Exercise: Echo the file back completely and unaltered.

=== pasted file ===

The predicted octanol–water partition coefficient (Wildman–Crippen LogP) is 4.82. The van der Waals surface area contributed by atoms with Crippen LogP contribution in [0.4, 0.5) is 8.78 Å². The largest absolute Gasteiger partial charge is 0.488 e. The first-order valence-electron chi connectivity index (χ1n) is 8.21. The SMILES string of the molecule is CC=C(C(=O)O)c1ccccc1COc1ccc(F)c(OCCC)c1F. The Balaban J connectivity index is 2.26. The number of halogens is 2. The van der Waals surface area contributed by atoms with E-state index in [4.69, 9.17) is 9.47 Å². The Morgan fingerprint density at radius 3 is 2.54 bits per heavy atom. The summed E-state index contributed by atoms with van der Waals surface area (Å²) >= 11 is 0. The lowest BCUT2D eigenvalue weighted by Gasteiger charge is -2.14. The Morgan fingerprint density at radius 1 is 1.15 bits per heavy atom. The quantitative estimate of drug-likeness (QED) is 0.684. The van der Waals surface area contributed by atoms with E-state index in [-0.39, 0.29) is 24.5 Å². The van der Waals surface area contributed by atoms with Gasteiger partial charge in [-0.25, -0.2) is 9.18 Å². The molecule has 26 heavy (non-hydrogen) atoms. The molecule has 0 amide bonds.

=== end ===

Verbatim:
The predicted octanol–water partition coefficient (Wildman–Crippen LogP) is 4.82. The van der Waals surface area contributed by atoms with Crippen LogP contribution in [0.4, 0.5) is 8.78 Å². The largest absolute Gasteiger partial charge is 0.488 e. The first-order valence-electron chi connectivity index (χ1n) is 8.21. The SMILES string of the molecule is CC=C(C(=O)O)c1ccccc1COc1ccc(F)c(OCCC)c1F. The Balaban J connectivity index is 2.26. The number of halogens is 2. The van der Waals surface area contributed by atoms with E-state index in [4.69, 9.17) is 9.47 Å². The Morgan fingerprint density at radius 3 is 2.54 bits per heavy atom. The summed E-state index contributed by atoms with van der Waals surface area (Å²) >= 11 is 0. The lowest BCUT2D eigenvalue weighted by Gasteiger charge is -2.14. The Morgan fingerprint density at radius 1 is 1.15 bits per heavy atom. The quantitative estimate of drug-likeness (QED) is 0.684. The van der Waals surface area contributed by atoms with E-state index in [-0.39, 0.29) is 24.5 Å². The van der Waals surface area contributed by atoms with Gasteiger partial charge in [-0.25, -0.2) is 9.18 Å². The molecule has 26 heavy (non-hydrogen) atoms. The molecule has 0 amide bonds.